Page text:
We have throughout the country a system of insurance against funeral expenses, old age and everything else, and I cannot see why there should not be insurance against death duties—this penal capital tax which does more harm to the poor farmer and the worker than to the rich man. I believe it would be very much to the advantage of the Treasury and of the country. It is ridiculous to say, as was said last year, that instead of getting £80,000,000 in death duties the Treasury would get only £60,000,000. There would hardly be any difference at all. The psychological effect of these death duties, especially on small people and cottage owners, is such that property deteriorates and real hardship is caused to people we want to encourage, those who have been saving money all their lives and putting their savings into cottages. I hope the Chancellor of the Exchequer will consider some form in which he can help to extend the insurance system we have in so many phases of our national life.
§ 7.10 p.m.
§ Mr. TINKER
I hope the Chancellor of the Exchequer will give careful consideration before he makes any promise of this kind. Listening to the hon. Gentleman's argument, I was rather surprised to find that this is protection for the comparatively poor man. This is the first time I have heard it argued from that point of view. It has always been to protect the very rich man. I 884 have followed that line of argument—that the rich man wanted to protect his heirs, and by insurance arrange there would not be such a big demand on the estate. Now the hon. Gentleman has taken another point of view and says that a large number of men who own property desire to insure that at the time of their death their property is kept intact for their heirs. I think I am more in touch with that class of person than hon. Members opposite, and I have never been appealed to by my constituents for this form of protection. Certainly this afternoon has been an education to me, but I am not convinced yet. Therefore I approach the matter from the point of view of protection for the rich man, and that this is something which insurance companies are trying to get through the House. It would be a, great help to insurance companies and I can see, if this is passed, in the next few months insurance companies up and down the country saying what money can be saved by insuring with them. It is surprising that this matter should be brought forward in that light.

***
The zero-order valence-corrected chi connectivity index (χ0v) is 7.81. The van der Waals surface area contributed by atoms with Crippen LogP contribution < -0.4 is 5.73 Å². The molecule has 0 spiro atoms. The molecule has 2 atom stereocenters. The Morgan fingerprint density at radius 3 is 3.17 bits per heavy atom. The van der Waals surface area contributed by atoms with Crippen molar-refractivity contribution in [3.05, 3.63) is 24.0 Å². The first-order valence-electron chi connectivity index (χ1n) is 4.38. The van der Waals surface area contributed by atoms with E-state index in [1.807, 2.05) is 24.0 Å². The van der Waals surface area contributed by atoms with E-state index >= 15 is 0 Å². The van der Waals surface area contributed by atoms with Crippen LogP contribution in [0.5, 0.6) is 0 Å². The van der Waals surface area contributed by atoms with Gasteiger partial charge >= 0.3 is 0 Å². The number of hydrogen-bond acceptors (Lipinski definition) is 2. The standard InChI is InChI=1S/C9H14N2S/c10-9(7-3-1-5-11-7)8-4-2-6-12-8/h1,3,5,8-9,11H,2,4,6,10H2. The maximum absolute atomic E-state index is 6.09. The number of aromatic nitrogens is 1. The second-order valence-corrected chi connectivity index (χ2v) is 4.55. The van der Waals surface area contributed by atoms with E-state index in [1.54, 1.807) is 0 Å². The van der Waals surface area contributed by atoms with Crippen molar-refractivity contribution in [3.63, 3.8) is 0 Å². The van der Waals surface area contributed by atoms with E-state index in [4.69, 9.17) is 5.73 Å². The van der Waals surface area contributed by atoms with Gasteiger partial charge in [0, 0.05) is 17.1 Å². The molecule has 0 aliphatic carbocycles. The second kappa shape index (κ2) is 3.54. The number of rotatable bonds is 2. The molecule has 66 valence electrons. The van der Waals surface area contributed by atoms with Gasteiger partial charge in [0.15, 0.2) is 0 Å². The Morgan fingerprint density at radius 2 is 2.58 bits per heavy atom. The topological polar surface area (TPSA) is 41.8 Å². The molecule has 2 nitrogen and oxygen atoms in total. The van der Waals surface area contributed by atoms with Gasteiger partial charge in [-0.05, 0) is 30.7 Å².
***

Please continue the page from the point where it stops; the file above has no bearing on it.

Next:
I want the Chancellor of the Exchequer on this occasion to stand firm, and not to offer any promise at all, even next year or the year after. As has been mentioned before on several Amendments, we have to have taxation from somewhere, and I have always advocated that death duties are the best means of getting taxation. Sometimes I think it is a misfortune for people to have wealth left to them, and that if they bad to fight their own way they would make better citizens. I remember when death duties were first brought in. It was then thought that everybody would be dividing up their estates and defeating the ends of justice. This may have gone on for a little while, but some of the people who divided up their estates lived a little longer than they expected, and when they applied to their heirs for some of the property back they could not get it. Some of their sons had married and the wives said: "We have got hold of it, and we are going to stick to it. Never mind Father!" Very few people now divide up their fortunes before death. They realise what it means. Once a fortune gets out of their hands they have no chance of getting it back. The Chancellor of the Exchequer need not be afraid if he resists this appeal, and I hope he will give no promise at all.
§ 7.14 p.m.
§ Mr. SPENS
After the speech we have just heard, I would like to say one or two things. In one sense I am a parent of this Clause. I believe I drafted it in Committee last year, or had some part in the drafting. The persons most hit by death duties are the small people who own small holdings, small property or small businesses and have no liquid resources. When they die their dependants are faced with a claim for £200 death duties. To pay that sum they have to go either to the banks or elsewhere to borrow the money rather than that the home or the business should be sold up. In due course that money has to be repaid, and the hardship on the family at present is very great. One of the greatest forms of assistance we could give to these small people would be to invent some means by which the demand for cash can be met with the least possible hardship. Some system of insurance is desirable for that purpose. I quite agree with the hon. Member that if some such scheme as embodied in this Amendment were adopted, the insurance companies to some extent would benefit, but so also would the people we are trying to help, and that is the point we have in mind. Those with liquid resources can look after themselves and make their own arrangements; it is those who have no liquid resources who require assistance.